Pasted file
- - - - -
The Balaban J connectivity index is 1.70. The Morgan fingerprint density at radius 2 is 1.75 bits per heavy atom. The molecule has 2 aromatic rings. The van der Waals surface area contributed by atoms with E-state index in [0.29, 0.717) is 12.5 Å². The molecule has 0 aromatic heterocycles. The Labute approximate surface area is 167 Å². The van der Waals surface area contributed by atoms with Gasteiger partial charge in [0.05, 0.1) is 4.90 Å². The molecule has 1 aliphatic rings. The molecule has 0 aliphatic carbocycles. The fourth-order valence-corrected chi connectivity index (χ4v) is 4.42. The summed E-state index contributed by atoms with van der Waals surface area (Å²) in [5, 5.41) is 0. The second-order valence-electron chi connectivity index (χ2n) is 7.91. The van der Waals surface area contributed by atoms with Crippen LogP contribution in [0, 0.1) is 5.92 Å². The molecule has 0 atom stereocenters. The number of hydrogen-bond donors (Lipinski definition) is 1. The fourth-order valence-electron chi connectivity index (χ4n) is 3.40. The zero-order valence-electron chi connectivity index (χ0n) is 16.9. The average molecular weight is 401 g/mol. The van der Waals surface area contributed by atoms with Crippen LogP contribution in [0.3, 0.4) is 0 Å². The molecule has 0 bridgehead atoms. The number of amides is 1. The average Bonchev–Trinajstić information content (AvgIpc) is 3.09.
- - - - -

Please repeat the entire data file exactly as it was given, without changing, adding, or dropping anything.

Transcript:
The Balaban J connectivity index is 1.70. The Morgan fingerprint density at radius 2 is 1.75 bits per heavy atom. The molecule has 2 aromatic rings. The van der Waals surface area contributed by atoms with E-state index in [0.29, 0.717) is 12.5 Å². The molecule has 0 aromatic heterocycles. The Labute approximate surface area is 167 Å². The van der Waals surface area contributed by atoms with Gasteiger partial charge in [0.05, 0.1) is 4.90 Å². The molecule has 1 aliphatic rings. The molecule has 0 aliphatic carbocycles. The fourth-order valence-corrected chi connectivity index (χ4v) is 4.42. The summed E-state index contributed by atoms with van der Waals surface area (Å²) in [5, 5.41) is 0. The second-order valence-electron chi connectivity index (χ2n) is 7.91. The van der Waals surface area contributed by atoms with Crippen LogP contribution in [0, 0.1) is 5.92 Å². The molecule has 0 atom stereocenters. The number of hydrogen-bond donors (Lipinski definition) is 1. The fourth-order valence-electron chi connectivity index (χ4n) is 3.40. The zero-order valence-electron chi connectivity index (χ0n) is 16.9. The average molecular weight is 401 g/mol. The van der Waals surface area contributed by atoms with Crippen LogP contribution in [0.3, 0.4) is 0 Å². The molecule has 0 bridgehead atoms. The number of amides is 1. The average Bonchev–Trinajstić information content (AvgIpc) is 3.09.